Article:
A CASE FOR BROTHER CADFAEL

From THE BBC:

A monk and two other people who were stopped at a Greek airport with the skull and bones of a nun say they were taking the remains of a saint to a monastery. Police said the three were going to Cyprus when the remains were found in their luggage at Athens airport. The three have been charged with theft and desecrating human remains. They deny the charges.

Police said the nun, who had once lived at a convent on the island, had moved to Greece before she died.

Comments

A CASE FOR BROTHER CADFAEL — 13 Comments

  1. Very funny, luv.

    I think of my own loved ones who have passed on. Would I want a finger or a skull or any other part of them but perhaps a lock of hair or a container of ashes? With the ashes, I’d probably spread them somewhere, unless the person had expressed a desire for me to keep them. Will the next generation want the container of ashes?

    The whole business of relics is such morbid nonsense. Your patron, John Henry, had the right idea to simply disintegrate. What a joke on the Vatican when the powers decided to disinter his remains.

  2. It’s on private property and I’m English. We don’t like trespassing. Anyway, the two of them should be allowed to rest in peace after all the trouble their friends went to when they died to make sure they did.

  3. The whole ‘relic’ thing makes me shudder. Roman magic transfered badly into Christianity to the detriment of the faith.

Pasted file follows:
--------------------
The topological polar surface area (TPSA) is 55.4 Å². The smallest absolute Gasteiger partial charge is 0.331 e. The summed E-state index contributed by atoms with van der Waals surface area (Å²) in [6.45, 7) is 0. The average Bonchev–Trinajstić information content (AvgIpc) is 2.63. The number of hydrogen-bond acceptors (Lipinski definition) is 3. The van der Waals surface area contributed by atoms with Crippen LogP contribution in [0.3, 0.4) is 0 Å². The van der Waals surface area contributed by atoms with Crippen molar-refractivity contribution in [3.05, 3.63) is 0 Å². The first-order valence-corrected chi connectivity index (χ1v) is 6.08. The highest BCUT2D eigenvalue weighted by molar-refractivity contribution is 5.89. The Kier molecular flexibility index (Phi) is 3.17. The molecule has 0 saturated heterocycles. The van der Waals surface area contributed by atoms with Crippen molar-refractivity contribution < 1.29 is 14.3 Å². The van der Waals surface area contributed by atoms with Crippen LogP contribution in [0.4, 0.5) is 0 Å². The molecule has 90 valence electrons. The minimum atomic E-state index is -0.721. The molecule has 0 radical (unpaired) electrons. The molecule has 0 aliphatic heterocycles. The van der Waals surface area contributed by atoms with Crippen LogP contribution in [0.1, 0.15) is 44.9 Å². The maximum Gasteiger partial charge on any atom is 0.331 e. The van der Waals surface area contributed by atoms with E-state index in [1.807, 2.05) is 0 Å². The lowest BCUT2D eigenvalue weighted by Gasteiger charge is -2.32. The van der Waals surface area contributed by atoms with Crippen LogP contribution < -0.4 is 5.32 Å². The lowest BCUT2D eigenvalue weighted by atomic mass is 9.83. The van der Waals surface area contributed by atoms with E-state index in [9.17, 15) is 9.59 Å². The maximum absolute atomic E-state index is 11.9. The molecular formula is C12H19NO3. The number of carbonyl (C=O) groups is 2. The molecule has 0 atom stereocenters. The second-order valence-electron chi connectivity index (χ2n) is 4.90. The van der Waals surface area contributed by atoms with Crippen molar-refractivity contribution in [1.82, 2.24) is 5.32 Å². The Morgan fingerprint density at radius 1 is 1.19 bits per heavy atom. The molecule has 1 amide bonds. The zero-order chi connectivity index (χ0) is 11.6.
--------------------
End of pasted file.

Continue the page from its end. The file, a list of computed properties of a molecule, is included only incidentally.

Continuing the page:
FWIW
    jimB

  4. Here’s the thing: I don’t believe in miracles from relics, either, but I do believe in being on the safe side. You should have a JHN relic, MadPriest, because who knows but that you and Jim could have the first in a string of miracles obtaining jobs for the unemployed attributed to St John Henry? It could happen. 🙂

  5. Well, then there’s the Portuguese gay activist (recently murdered in NYC by a whacked-out date; I’ll spare you the details) who was just dumped (his ashes) on unsuspecting subway riders! :-0

  6. JCF, that’s not the sort of spreading of ashes that I had in mind. My brother-in-law and I spread some of my sister’s ashes in various places in City Park in New Orleans, where he and my sister met, but not on or around people. What we did was probably illegal, but no one was around to see the deeds done.